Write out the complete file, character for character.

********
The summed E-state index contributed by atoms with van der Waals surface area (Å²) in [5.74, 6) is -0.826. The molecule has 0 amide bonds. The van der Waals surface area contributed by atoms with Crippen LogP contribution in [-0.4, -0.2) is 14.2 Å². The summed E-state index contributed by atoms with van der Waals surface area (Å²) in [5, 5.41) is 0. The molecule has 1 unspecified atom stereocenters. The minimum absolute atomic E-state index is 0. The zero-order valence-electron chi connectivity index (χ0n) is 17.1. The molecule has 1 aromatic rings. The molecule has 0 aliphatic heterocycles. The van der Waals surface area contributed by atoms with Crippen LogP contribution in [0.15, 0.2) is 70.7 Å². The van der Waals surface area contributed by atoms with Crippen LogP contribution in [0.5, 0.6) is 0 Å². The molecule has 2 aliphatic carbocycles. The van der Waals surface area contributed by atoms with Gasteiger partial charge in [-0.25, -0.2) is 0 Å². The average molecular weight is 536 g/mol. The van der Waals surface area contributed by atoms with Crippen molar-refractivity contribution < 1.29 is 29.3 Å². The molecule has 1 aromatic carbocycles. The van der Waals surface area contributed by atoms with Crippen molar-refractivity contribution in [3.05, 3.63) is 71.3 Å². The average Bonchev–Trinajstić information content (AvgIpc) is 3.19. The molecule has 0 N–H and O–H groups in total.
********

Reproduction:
The summed E-state index contributed by atoms with van der Waals surface area (Å²) in [5.74, 6) is -0.826. The molecule has 0 amide bonds. The van der Waals surface area contributed by atoms with Crippen LogP contribution in [-0.4, -0.2) is 14.2 Å². The summed E-state index contributed by atoms with van der Waals surface area (Å²) in [5, 5.41) is 0. The molecule has 1 unspecified atom stereocenters. The minimum absolute atomic E-state index is 0. The zero-order valence-electron chi connectivity index (χ0n) is 17.1. The molecule has 1 aromatic rings. The molecule has 0 aliphatic heterocycles. The van der Waals surface area contributed by atoms with Crippen LogP contribution in [0.15, 0.2) is 70.7 Å². The van der Waals surface area contributed by atoms with Crippen LogP contribution in [0.5, 0.6) is 0 Å². The molecule has 2 aliphatic carbocycles. The van der Waals surface area contributed by atoms with Gasteiger partial charge in [-0.25, -0.2) is 0 Å². The average molecular weight is 536 g/mol. The van der Waals surface area contributed by atoms with Crippen molar-refractivity contribution < 1.29 is 29.3 Å². The molecule has 1 aromatic carbocycles. The van der Waals surface area contributed by atoms with Crippen molar-refractivity contribution in [3.05, 3.63) is 71.3 Å². The average Bonchev–Trinajstić information content (AvgIpc) is 3.19. The molecule has 0 N–H and O–H groups in total.